- Lost income. You can also claim salary and wages as a loss from an accident. Loss of earning capacity is the difference between what you would’ve earned for the remainder of your lifetime and what you will actually earn because of the accident.
- Property loss. If you’re filing a lawsuit because of a car accident, for instance, the cost of replacing or repairing your car would be included under property loss.
- Emotional distress. This might include fear, anxiety, sleep disturbances, post-traumatic stress disorder, or other psychological conditions that arise following trauma or serious injury.
- Loss of enjoyment. Anyone who has been injured to the extent that they lose some level of capacity to do the things they previously enjoyed—even if it’s walking your dog or playing with your kids—could be eligible for a damage award for loss of enjoyment.
- Loss of consortium. If a loved one has been in an accident and lost the ability to provide love, affection, companionship, comfort, or even the ability to participate in household responsibilities and child-rearing, you might have a loss of consortium claim.
- Punitive damages. Punitive damages are calculated separately from (or in addition to) compensatory damages as a punishment or deterrent to a defendant when the action that caused the injury was malicious, willful, or especially egregious.
North Carolina negligence laws
In some states, if the injured person had some liability for the accident, they can still recover damages, but the amount is reduced by the percentage of the plaintiff’s fault. For example, in a car accident case where the defendant was at fault but the plaintiff could’ve acted differently in a way that would have avoided the collision, the court would evaluate what percent was the plaintiff’s fault. If the plaintiff was found to be 10% liable, their damage award would be reduced by 10%.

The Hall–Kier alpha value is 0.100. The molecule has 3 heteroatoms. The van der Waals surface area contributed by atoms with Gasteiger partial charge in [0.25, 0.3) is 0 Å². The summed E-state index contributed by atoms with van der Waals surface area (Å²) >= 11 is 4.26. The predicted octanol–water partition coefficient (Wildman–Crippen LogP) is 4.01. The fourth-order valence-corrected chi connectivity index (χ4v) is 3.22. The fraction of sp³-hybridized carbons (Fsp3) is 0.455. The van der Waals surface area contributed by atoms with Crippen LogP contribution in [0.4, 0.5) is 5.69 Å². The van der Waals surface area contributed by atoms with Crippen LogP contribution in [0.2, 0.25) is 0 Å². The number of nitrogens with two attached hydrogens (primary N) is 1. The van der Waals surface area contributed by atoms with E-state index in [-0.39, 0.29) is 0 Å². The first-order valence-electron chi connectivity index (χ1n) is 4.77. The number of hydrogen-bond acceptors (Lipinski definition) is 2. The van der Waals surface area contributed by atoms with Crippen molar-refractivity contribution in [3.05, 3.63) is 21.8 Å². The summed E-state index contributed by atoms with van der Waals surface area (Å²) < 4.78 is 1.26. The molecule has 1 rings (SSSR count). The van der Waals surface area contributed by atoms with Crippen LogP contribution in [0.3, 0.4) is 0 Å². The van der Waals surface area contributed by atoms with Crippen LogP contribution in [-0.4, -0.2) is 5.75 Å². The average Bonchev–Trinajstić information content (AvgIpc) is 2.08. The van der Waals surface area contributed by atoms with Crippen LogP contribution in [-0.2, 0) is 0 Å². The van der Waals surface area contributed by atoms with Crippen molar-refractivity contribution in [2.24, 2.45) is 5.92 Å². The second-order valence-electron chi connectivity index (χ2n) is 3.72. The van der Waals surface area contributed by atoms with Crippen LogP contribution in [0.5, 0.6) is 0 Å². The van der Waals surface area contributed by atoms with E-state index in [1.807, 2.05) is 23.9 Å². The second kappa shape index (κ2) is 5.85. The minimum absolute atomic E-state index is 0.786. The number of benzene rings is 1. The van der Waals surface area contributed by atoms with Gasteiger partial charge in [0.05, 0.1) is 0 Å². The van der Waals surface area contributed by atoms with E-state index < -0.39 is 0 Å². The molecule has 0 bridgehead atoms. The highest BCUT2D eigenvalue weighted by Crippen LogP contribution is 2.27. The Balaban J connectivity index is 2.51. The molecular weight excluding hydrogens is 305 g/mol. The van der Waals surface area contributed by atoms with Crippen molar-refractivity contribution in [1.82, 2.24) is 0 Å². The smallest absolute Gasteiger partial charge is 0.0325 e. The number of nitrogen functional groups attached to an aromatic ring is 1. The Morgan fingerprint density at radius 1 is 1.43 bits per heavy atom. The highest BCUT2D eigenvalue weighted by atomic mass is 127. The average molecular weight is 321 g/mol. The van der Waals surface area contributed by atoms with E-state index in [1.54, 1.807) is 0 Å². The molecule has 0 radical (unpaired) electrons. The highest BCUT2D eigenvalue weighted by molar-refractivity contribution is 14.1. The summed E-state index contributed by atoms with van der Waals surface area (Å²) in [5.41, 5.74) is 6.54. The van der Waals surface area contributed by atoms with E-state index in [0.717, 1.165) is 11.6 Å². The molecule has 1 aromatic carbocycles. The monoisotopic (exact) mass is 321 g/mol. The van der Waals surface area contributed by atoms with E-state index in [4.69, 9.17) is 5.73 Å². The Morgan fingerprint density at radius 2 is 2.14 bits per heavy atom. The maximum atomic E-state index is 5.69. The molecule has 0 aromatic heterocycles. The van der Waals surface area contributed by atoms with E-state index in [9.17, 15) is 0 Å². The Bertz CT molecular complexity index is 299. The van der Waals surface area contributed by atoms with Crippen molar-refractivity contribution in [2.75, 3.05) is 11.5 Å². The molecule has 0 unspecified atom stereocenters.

But that’s not how it works in North Carolina.
North Carolina is 1 of 5 states that follows the pure contributory negligence rule. If the plaintiff has any fault for the accident, they aren’t allowed to receive any damages.
Therefore, if you’ve suffered a head injury or TBI in North Carolina, the stakes are high. You want to consult a personal injury lawyer right away... ideally, before you’ve spoken with an insurance company. You don’t want to run the risk of saying anything that might suggest that you had any level of liability for the accident — including that you could’ve somehow avoided it and didn’t.